greater in some fisheries than in others.15 It also awarded compensation to participants
in a given fishery based on their performance relative to other participants in that
Id., ex. I.
Doc. 33, Administrative Record, Vol. 1, p. 141.
Id., Admin. Rec., Vol. 2, p. 234.
Doc. 64, 1-34:11-17.
Doc. 33, Admin. Rec., Vol. 1, p. 151.
fishery.16 The conclusion Westcott and Foley drew from the plan is that a participant in
one fishery whose harvest was of approximately equal value to the harvest of a
participant in another fishery, but whose fishery was more negatively impacted by the
fishing restrictions, would receive more compensation relative to his earnings than the
The NPS argues that its explanation of the way it calculated compensation
awards was consistent with the September 2001 plan. Its view is supported by
HofMann and Lee’s testimony. According to both of them, the September 2001 plan,
like the NPS’s explanation, awarded money to all participants at the same ratio of
compensation per dollar of past earnings.17 Still, Lee acknowledged that after the
application period closed, the NPS made “real changes” to the amount of money in
each category listed in the September 2001 plan.18 However, she explained that those
changes were expected because the amount of money designated for each category
was based on assumptions about the numbers of participants in each category.19 Once
the applications arrived, according to Lee, the NPS realized that fewer participants than
expected actually had applied.20 If the NPS had not “adjust[ed]” the amount of money
for each category, Lee testified that some participants would have received “a smaller
proportion [of compensation] based on their past earnings” than others.21
Lee testified that she told HofMann about the discrepancies between the
estimated and actual numbers of applicants and that the NPS was “going to have to
make changes”22 to the funds set aside for each category. She did not recall telling him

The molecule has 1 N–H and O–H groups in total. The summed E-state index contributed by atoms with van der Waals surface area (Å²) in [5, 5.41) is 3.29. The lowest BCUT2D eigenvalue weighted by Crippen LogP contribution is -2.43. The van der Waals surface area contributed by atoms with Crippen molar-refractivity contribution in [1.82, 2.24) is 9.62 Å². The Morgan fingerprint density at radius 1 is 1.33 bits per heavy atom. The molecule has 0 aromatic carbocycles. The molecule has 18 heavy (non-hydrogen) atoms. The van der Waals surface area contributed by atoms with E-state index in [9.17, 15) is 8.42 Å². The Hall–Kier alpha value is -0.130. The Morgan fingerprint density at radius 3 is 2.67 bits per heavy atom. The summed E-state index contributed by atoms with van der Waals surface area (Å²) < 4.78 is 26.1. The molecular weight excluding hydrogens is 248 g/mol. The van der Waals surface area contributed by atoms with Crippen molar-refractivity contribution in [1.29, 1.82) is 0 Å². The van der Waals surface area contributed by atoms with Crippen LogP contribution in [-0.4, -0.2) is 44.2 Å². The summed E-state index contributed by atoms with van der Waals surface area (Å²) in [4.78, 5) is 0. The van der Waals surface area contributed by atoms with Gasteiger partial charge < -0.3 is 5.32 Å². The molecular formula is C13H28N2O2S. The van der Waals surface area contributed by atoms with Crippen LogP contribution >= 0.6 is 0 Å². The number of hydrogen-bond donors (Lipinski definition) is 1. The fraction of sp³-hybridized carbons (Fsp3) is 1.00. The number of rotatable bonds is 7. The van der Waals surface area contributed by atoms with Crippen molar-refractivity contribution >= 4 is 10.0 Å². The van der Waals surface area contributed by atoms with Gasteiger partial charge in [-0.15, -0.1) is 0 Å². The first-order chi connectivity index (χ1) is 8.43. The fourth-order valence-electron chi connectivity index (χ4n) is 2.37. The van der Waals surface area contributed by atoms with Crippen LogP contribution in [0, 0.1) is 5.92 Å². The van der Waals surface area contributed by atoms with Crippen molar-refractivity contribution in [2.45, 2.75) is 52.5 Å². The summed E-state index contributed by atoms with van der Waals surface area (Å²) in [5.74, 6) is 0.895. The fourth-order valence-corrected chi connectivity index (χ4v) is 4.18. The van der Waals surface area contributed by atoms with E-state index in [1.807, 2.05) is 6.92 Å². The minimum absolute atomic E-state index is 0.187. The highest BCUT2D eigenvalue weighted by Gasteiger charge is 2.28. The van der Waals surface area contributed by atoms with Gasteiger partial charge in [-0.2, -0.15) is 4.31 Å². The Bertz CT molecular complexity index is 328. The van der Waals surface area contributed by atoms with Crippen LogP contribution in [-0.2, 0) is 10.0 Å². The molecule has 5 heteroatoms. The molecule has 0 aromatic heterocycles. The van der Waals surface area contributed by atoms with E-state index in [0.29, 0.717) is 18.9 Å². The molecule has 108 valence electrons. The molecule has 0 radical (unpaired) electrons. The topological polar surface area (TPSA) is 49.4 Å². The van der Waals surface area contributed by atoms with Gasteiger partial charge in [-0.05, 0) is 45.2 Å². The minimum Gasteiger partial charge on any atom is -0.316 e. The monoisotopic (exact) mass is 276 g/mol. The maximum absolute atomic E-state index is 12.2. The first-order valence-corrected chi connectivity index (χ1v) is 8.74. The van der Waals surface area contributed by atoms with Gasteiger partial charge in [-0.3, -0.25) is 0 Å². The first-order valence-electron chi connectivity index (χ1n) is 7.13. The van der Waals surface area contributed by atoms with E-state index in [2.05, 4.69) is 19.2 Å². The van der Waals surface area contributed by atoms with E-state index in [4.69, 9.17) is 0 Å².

about specific numbers, but she was sure he knew what was happening in general23
Id., Admin. Rec., Vol. 1, p. 152.
Doc. 64, 1-26:1-17 (Lee); 1-90:22-92:13, 1-94:6-21, 1-96:20-97:14 (HofMann).
and that he agreed with it because it was necessary to make awards on an equal-ratio
basis, which is what she and he “talked about from the very beginning.”24
HofMann’s testimony corroborates Lee’s. After the applications had been
accepted, HofMann testified that he knew there were “some fairly significant variations
between” the estimated and actual numbers.25 He also testified that he communicated
with Lee and Ron Dick, an economist hired by the NPS,26 and that Dick told him the
agency had shifted money between categories to maintain an equal ratio of
compensation per dollar of past earnings for all participants.27 That shift did not surprise
HofMann, because he knew it was the only way to compensate on an equal-ratio basis
if the estimated and actual numbers differed.28 He did not seek another concurrence by
Rue after hearing about the shift because, according to him, compensating participants
on an equal-ratio basis “was in our minds when we were signing those concurrences
that we did.”29
The law setting aside $23 million for participants in Glacier Bay National Park
commercial fisheries required the NPS to develop a plan for distributing the money and
to obtain Alaska’s concurrence in that plan. The NPS obtained Alaska’s concurrence in
the plan it released in September of 2001, but Westcott and Foley argue that the
agency changed the plan after it received the state’s concurrence and that the change
was significant enough to warrant another concurrence by Alaska.
The court agrees with the proposition that a significant change in the plan would
have required the NPS to obtain a second concurrence from Alaska, but it disagrees
with Westcott and Foley’s approach to determining whether the plan changed. They
argue the plan changed from an objective viewpoint, but it is Alaska’s concurrence that
matters and, thus, the relevant opinion about whether the plan changed enough to
require a second concurrence is Alaska’s.
The state’s opinion was formed by the people acting on its behalf. Although Rue
retained the authority to give Alaska’s concurrence, he delegated the authority to decide
what required his concurrence to HofMann. Thus, HofMann was authorized to form an
opinion on Alaska’s behalf about whether the NPS’s shifting of money between
categories was a change to the plan. He concluded it was not. Consequently, as far as
Alaska was concerned, the plan had not changed. Under such circumstances, the NPS
was not required to seek another concurrence from Alaska.
For the reasons set out above, the motions at dockets 36 and 41 are DENIED on
the issue of whether the NPS was required to obtain another concurrence from Alaska.
Also, the motion at docket 71 is DENIED as moot because the affidavits that are the
subject of that motion were not necessary to resolving the issue discussed above.
DATED at Anchorage, Alaska, this 3rd day of March, 2006.
JOHN W. SEDWICK
UNITED STATES DISTRICT JUDGE